All Things New

Just watched The Passion of the Christ again.

Just teared up again at only one scene.

Just watched said scene twice.

Just teared up again.

Each time.

This:


Of all the truth in Sacred Scripture, only this line from Revelation 21:5 gets me every time. I’ve written and thought on it so much (like here, about strawberries in Heaven), and yet these words of the Lord at the end of time still do something.

It’s because I have sinned. The people I love dearly have sinned. We all have sinned and  our sin has made us hideous. The world is ugly because of us. And we cannot do a thing about it. The sun isn’t as sunny because of our sin. The breeze isn’t as fresh because of our sin. The peony isn’t as fragrant because of our sin. The strawberry isn’t as sweet, the birdsong isn’t as breathtaking, and we are not as glorious as God made us to be (not even close) — all because of my sin.

Archbishop Fulton Sheen’s words on sin have affected me deeply this past Triduum:

SheenSin

Because I now know the horror of my past sins. I don’t know them in their full terror yet: that I will know only when Jesus makes it known when He judges me before everyone. But I do know now how ugly my sin made me. And I need Jesus to make all things new: I need Him to make me new.

*Note: Though Jesus does not speak “See, Mother, I make all things new” in the Gospels (He speaks so in Revelation 21:5), Mel Gibson’s decision to have Him say this during His Passion is very worthy. He tells Mary, His Mother, not to worry, because He will make all this suffering and sorrow into a beautiful new creation. Jesus is only beginning to re-create and renew.

allthingsnew

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Movies for an Intense Lent

*updated March 22, 2017* Lent is a long season. And to help me get in the mood of reflecting deeply on my faith, and contemplating deeply about Jesus Christ’s Passion, I have five movies I can turn to (or check my list of music for an intense Lent). But be warned. These films are intense and will not slip from your memory any time soon. The struggles, challenges, drama and suspense lingers… lingers…

SisterLuke——First up: The Nun’s Story, starring none other than the exquisite and stunning Audrey Hepburn as Sister Luke. In this film, we see a young and beautiful woman discern the religious life, but all the while, we see something not quite right. Did she enter for love of Jesus? For love of the Church? Or was the sisterhood merely a tool for her? When I first saw this film, I could not believe what I was seeing. As an Audrey Hepburn fan, as someone who was open to discerning the priesthood, and as a fan of film, this movie was a major treat and surprise. Click here for the whole film (while the link remains active).

——Second: The Passion of Joan of Arc. This is a silent film with a haunting score, a haunted past, and a haunting recovery. The real life struggle to get this movie on screen is already harrowing enough to make one think the devil tried to keep this where the sun don’t shine, but today, it is considered one of the top ten films ever. Don’t let its age, its novelty and its daring discourage you from viewing this movie. Search for it at your library, or online. There are at least three versions now. I only recommend the one accompanied by Richard Einhorn’s Voices of Light score (click link to listen!).PassionOfJoan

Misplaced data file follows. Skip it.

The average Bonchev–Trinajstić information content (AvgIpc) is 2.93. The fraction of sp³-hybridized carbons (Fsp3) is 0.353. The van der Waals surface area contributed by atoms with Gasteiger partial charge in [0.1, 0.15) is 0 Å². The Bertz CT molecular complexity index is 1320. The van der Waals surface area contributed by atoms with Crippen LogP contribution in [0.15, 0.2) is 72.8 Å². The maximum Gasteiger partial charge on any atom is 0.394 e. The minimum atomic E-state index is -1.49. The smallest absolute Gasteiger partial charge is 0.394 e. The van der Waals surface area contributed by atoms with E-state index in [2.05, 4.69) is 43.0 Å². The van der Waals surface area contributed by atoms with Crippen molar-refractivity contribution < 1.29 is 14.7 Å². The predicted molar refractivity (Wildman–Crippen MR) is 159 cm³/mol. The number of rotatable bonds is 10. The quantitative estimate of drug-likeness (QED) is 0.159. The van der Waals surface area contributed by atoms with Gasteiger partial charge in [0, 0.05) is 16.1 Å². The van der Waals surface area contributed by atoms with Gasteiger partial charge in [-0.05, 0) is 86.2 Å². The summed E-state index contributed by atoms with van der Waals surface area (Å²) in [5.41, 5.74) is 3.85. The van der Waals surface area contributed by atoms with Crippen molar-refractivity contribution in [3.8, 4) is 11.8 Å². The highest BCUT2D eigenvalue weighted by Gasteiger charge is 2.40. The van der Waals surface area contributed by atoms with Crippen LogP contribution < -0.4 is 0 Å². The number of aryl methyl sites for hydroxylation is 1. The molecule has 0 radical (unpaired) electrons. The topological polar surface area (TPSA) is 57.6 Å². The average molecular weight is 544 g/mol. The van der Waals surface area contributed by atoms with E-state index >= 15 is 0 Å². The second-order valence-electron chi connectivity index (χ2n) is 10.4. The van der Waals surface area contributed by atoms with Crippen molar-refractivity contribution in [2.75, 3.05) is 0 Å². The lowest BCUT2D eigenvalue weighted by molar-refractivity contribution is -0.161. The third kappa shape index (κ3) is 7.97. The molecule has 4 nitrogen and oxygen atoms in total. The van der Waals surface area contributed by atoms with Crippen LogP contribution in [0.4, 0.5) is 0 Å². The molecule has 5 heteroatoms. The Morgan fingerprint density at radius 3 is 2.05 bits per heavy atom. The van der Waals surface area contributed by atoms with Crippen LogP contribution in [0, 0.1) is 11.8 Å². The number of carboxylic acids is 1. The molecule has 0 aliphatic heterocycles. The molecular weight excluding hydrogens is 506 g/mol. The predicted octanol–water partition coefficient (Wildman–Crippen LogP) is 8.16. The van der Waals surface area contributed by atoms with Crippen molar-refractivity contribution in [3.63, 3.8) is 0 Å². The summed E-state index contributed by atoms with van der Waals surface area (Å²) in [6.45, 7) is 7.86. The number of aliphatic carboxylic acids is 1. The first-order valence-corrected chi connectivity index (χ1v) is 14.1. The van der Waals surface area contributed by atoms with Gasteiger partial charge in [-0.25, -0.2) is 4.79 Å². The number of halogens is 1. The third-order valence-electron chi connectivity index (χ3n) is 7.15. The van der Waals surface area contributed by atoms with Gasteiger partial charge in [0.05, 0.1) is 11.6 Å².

——Third: Noah. A movie misunderstood by many to be Christian, but it’s actually a Jewish film that stretches the story of the Great Flood in ways that kept me at the edge of my seat. I was stunned to see how riveting the story was, how terrifying such a flood must have been. And since I wrote extensively on this film already, please click here for my review and for the thoughts of others more learned than I. 

——Fourth: The Flowers of War. Though the movie is about the 1937 December invasion and Rape of Nanking by the Japanese army, its portrayal of utter human suffering and redemption is perfect for Lent. The movie stars Batman: aka, Christian Bale, and is directed by Zhang Yimou (Hero, House of Flying Daggers, 2008 Beijing Olympics Opening Ceremony). In this epic, Bale finds himself having to play the role of a Catholic priest to protect 12 abandoned school girls trapped and stored in the Cathedral by the Japanese for future use. This film is so intense that I cannot recommend it for family viewing whatsoever. Be advised.

——Finally: The Passion of the Christ. I save this one for Good Friday, and for good reason. And unlike many, I don’t shed a tear at all… until Mary meets her Son on the road to Calvary. I love Jesus. I believe He is God. And God can take care of Himself. But when Mary appears, her broken heart cuts me down. Gets me every time…

——BONUS: this film The Road is also very intense and not to be viewed lightly by families and children. The story is a man trying to care for his son in a post-apocalyptic world that is two-thirds the way to hell. The sacrifices, struggles and sheer terror of what this world is reminds me of what sin did to us, and what sin still does to us when we let it reign. Give this a watch if that sounds like something that will help you stop taking sin lightly, and stop taking life for granted.

——AND A DOCUMENTARY: History Channel produced this detailed and fair research on the mysterious Shroud of Turin (the most studied human artifact, ever). This cloth is believed by many, scientists and faithful alike, to be the original burial linen of Jesus Christ. It is also believed to have been physically affected by the Lord’s  resurrection, affected in a way that science has been unable to explain, to date. Give The Real Face of Jesus a watch (but beware of the heretical and nonsense gnostic material inserted awkwardly (and unnecessarily) in the middle of the documentary). More documentaries researching and studying the Shroud here.